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Re: Aquatic Plants Digest V3 #1169

>From: Aquatic-Plants-Owner at actwin_com (Aquatic Plants Digest)
>To: Aquatic-Plants at actwin_com
>Subject: Aquatic Plants Digest V3 #1169
>Date: Fri, Jul 23, 1999, 11:48 AM

>containing a few cycling fish (4 zebra danios, 2 otocinclus).  The tank
>is planted with anubias var. nana, cryptocorne, java ferns, hygro.
>polysperma, and parrot feather.  
>The crypt is doing well, producing a new leaf every week or so, and the
>anubias is growing slowly but surely.   The h. polysperma, on the other
>hand, is withering like a hot-house orchid.  It is producing brownish
>patches on the old leaves, and the new leaves are yellowing, then
>falling off.  The parrot feather is not doing well either.  the feathery
>leafs are turning brown on the edges and the older leaves have fallen
>off completely.  
>I'm not sure why this is happening, as I am using diy co2 (directly into
>intake tube), they are getting 1.5w/gal of light 12 hours/day, and I am
>giving them Plant Gro fertilizer by Flora Care.  Should I be using a
>better fertilizer?  Should the fish load be increased?  Is the wattage
>too low?  and can anyone suggest any other hardy plants?  I am not used
>to this failure in plant growth; I've got a green thumb for terrestrial
>plants and a house full of lush growth.  I'd like the same in my tank.
>Thanks in advance,
Keely in B.C.

Do you know your KH (Carbonate hardness level)? Use the KH and the Ph to
test for your CO2 levels in your tank. There is a table(Ph/Kh table) in the
APD archives that will give you a good level for your plants. 20-15 mg/liter
is a good range for CO2.
Are you doing regular water changes-say 25-50% a week?
Some tougher plants will do OK without good CO2 levels. If your adding CO2
you could add another 15watt light too. The plants you have will like the
light too. 
Your Kh typically stays constant if you do regular water changes so all that
you need to do is to find what your Ph is doing.
My 10 gallon tank has the following:

Ph 6.8
Looking down the table column(Ph/Kh table) I see that my CO2 is about 26mg/l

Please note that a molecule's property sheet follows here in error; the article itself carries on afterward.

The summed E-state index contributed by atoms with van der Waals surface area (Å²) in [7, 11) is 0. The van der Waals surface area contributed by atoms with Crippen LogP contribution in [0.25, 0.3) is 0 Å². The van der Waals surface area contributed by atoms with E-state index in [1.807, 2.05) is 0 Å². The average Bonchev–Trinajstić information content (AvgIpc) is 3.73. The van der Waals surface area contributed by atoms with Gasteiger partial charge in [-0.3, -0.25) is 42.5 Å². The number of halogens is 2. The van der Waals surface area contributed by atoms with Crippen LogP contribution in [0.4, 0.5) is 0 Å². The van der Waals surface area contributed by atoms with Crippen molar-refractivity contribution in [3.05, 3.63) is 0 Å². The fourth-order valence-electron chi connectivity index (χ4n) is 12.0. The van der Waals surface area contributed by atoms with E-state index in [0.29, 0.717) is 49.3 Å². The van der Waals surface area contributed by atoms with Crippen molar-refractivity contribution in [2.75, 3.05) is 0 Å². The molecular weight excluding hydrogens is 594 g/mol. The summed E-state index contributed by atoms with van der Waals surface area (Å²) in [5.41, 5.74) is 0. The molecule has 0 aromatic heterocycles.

Checking the Ph is all I have to do to make sure the plants are getting
enough CO2 to "breath".
2-15watt lights(one cool white and a triton) 11 hrs /day
DIY yeast system. I use a power head(Rio 50 turned down to half flow) and
have the output of bubbles feed into the suction side of the pump. This pump
is also on the same timer as my lights.
This turns on the CO2 during the light cycle. There's some debate over this
having it "on" 24 hours a day or just when the lights are "on" but it works
for me. I have the pump's output spray send the current with CO2 across the
lower back of the tank. I add 1/4 teaspoon of yeast to 1 cup of sugar in
about 6-7 cups of water. I change this about every 2 weeks.
A small internal Rio filter lowered to the bottom is the only filter.
The gravel is 1 bag of Flourite. I add Sera fertilizer(2 mls a week).
Fish: 2 otto cats
2 SAE's
bunch of snails
Water changes..........ah yes. These will help most everyone's plants. I do
about 50% weekly with super results. Do this to see if your plants perk up
afterwards. If they do, then it is likely the CO2 levels are causing most of
your problems. Tip: don't vacumme the gravel except perhaps some mulm on the
gravel's surface. 
The plants grow very well and the fish are very happy. Tank is clear. There
is some Green spot algae  that gets cleaned off the glass every month or
two. Tank gets a good trim once a month. 

 Use the CO2 to alter your Ph to the proper levels, not buffers. Add more
yeast to get more CO2 if you need it. Don't let you Ph get to low or it will
kill your fish. Buy the test kits till you get familiar(you'll still need to
test even then!) with the tank's needs. Buy a decent book like Aquarium
Plants Manual from Barrons that has some basic plant info and read it.
there's a Ph/Kh table in there. Test Ph at night before the lights go off
and right before they come on in the morning. A good reading might be 6.6 in
the morning hour and 7.0 in the evening. Test it now before you change
anything. See what it is  and adjust it with adding/lowering CO2. 

I believe that your Kh should be on the softer side being up in B.C. with
all the rain you folks get. Well water can be like liquid rock. Very high
Kh's in your source water will make the CO2 levels more of a challenge to
achieve. Look at the tables for more info. You may want to consider
"softening the water" some if this is the case. The source water might be
very soft and have little buffering capcity so your Ph might go all over
when adding CO2. Typically the water company adds buffers to the water if it
is very soft for corrosion control measures. Kh between 3-4 to 8-10 should
be fine. 
The fertilizer, if used right. shouldn't be the problem. I skip dosings
often in this tank with little if any effects. I just forget sometimes<G>.
Error on the lesser side if anything.
This should get you started. Plants for this tank?
Water sprites
Hygro difformis(Wisteria)
Alternanthera reineckii(red temple) is a nice red plant and Rotala
indica/rotundifolia is also good.
Should do well and are interesting for new plant people. Write back with
info on tank's Kh.

Let us know how it goes.  
Tom Barr